Travel and border information for Norway in Norwegian / English

Traveling to Norway? - Register your arrival in our traveler registry
(About the registry)

3C: Promotion and protection of the rights of children

Statement by H.E. Ambassador May-Elin Stener in Third Committee on Promotion and protection of the rights of children, 10 October 2017.

| Third Committee

Chair,

Children’s rights are an indispensable part of several of the sustainable development goals and targets. The goal on quality education for all, and the targets on the elimination of harmful practises and on ending all forms of violence against children, are fundamental parts of Agenda 2030.

Two years have passed since we adopted the new agenda. Now, it is high time for implementation. We must make sure that no child is left behind.

Norway works hard to promote education globally, and we have doubled our development assistance to education over the past four years. Education is not only essential for individual development and a child’s ability to reach its fullest potential; it is a catalyst for job creation, economic growth, healthier lives and gender equality.

Education also has major positive side effects. When children go to school, it is far less likely that they fall victim to trafficking, child labor, child, early and forced marriage, sexual exploitation, female genital mutilation and other harmful practices.

Equally, we see that child-, early- and forced marriage lead to dropouts of school, and deprive girls of their childhood. Female genital mutilation is an unacceptable practise. Far too often, we see that girls who are subject to such harmful practises also experience sexual abuse and other forms of violence.

Chair,

Children are beaten, assaulted and abused - every day - all around the world. Some suffer serious injuries or even die due to severe acts of violence and abuse.

Violence and abuse can mark a child for life. It is essential to identify and treat destructive childhood experiences in a timely and adequate manner. Otherwise, these experiences might have devastating consequences also on adult life. Violence constitutes a significant public health problem, and has high costs for society.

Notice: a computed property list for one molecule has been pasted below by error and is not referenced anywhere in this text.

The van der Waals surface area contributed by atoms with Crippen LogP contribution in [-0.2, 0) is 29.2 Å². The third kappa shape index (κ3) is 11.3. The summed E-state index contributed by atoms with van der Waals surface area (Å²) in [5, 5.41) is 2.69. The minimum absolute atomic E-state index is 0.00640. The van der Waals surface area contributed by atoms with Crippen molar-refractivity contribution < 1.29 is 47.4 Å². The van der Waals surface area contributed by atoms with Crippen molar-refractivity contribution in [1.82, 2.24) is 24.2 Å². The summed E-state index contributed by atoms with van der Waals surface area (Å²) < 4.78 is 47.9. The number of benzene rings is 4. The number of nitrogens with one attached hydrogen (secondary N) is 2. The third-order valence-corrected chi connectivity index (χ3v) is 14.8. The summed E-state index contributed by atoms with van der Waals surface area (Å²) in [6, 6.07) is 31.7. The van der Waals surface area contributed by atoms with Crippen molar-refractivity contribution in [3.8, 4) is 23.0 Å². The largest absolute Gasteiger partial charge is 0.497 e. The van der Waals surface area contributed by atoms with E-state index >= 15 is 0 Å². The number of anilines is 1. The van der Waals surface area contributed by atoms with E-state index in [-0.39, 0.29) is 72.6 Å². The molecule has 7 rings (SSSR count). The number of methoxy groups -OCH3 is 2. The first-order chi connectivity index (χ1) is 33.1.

Despite systematic efforts to create a safe environment for all children, violence and abuse still take place in Norway. To that end, the Norwegian Government has adopted a national plan to scale up efforts to combat violence against children significantly. It addresses how to prevent and detect violence, offer timely treatment and strengthen the coordination and collaboration of various responsible public entities.

The government has a zero tolerance policy for bullying in schools, and recently launched a strategy, with a range of measures, to achieve this vision.

We know that violence is used as a tool in the upbringing of children in many countries. Norway would like to take this opportunity to encourage all countries to ban corporal punishment of children.

Chair,

Recruitment and exploitation of children by terrorist and violent extremist groups is a serious form of violence against children. Norway strongly condemns the systematic recruitment and use of children to perpetrate terrorist attacks, as well as the violations and abuses committed by terrorist groups against children. Member states needs to take all necessary measures to prevent this and children associated with terror and violent extremism must be treated in line with the principles of child-friendly justice.

Norway fully supports our common goal to end all forms of violence against children by 2030, and fully endorse that this year’s omnibus resolution focus on this important topic.

Efforts to fight violence and abuse against children demand cooperation, competence and willingness to act. We cannot rest until every child is secured a childhood free from fear and violence.

Thank you.